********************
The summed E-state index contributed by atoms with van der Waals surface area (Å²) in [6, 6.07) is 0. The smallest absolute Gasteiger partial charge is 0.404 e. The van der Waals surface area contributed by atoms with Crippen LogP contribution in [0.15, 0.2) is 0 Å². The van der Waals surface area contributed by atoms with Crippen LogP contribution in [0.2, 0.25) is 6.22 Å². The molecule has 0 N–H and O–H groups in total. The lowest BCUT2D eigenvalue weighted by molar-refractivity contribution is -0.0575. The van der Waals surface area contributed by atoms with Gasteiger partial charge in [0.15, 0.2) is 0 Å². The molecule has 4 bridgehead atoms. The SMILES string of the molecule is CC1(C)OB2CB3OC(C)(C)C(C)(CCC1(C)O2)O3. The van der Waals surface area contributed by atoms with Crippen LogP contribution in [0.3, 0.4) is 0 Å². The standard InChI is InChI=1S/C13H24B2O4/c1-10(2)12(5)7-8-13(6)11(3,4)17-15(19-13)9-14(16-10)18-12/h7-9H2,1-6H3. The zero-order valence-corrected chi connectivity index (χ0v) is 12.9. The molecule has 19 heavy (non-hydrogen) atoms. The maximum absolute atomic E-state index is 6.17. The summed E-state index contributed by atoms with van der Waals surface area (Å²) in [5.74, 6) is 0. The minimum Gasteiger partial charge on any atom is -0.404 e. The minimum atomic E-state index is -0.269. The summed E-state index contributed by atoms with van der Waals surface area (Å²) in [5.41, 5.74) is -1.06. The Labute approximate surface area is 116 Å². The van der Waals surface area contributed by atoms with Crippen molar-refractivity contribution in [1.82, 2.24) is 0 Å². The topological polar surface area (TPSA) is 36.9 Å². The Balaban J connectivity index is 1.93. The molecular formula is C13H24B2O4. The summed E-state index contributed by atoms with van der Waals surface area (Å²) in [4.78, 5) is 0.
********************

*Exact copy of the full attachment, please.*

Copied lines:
The summed E-state index contributed by atoms with van der Waals surface area (Å²) in [6, 6.07) is 0. The smallest absolute Gasteiger partial charge is 0.404 e. The van der Waals surface area contributed by atoms with Crippen LogP contribution in [0.15, 0.2) is 0 Å². The van der Waals surface area contributed by atoms with Crippen LogP contribution in [0.2, 0.25) is 6.22 Å². The molecule has 0 N–H and O–H groups in total. The lowest BCUT2D eigenvalue weighted by molar-refractivity contribution is -0.0575. The van der Waals surface area contributed by atoms with Gasteiger partial charge in [0.15, 0.2) is 0 Å². The molecule has 4 bridgehead atoms. The SMILES string of the molecule is CC1(C)OB2CB3OC(C)(C)C(C)(CCC1(C)O2)O3. The van der Waals surface area contributed by atoms with Crippen LogP contribution in [0.3, 0.4) is 0 Å². The standard InChI is InChI=1S/C13H24B2O4/c1-10(2)12(5)7-8-13(6)11(3,4)17-15(19-13)9-14(16-10)18-12/h7-9H2,1-6H3. The zero-order valence-corrected chi connectivity index (χ0v) is 12.9. The molecule has 19 heavy (non-hydrogen) atoms. The maximum absolute atomic E-state index is 6.17. The summed E-state index contributed by atoms with van der Waals surface area (Å²) in [5.74, 6) is 0. The minimum Gasteiger partial charge on any atom is -0.404 e. The minimum atomic E-state index is -0.269. The summed E-state index contributed by atoms with van der Waals surface area (Å²) in [5.41, 5.74) is -1.06. The Labute approximate surface area is 116 Å². The van der Waals surface area contributed by atoms with Crippen molar-refractivity contribution in [1.82, 2.24) is 0 Å². The topological polar surface area (TPSA) is 36.9 Å². The Balaban J connectivity index is 1.93. The molecular formula is C13H24B2O4. The summed E-state index contributed by atoms with van der Waals surface area (Å²) in [4.78, 5) is 0.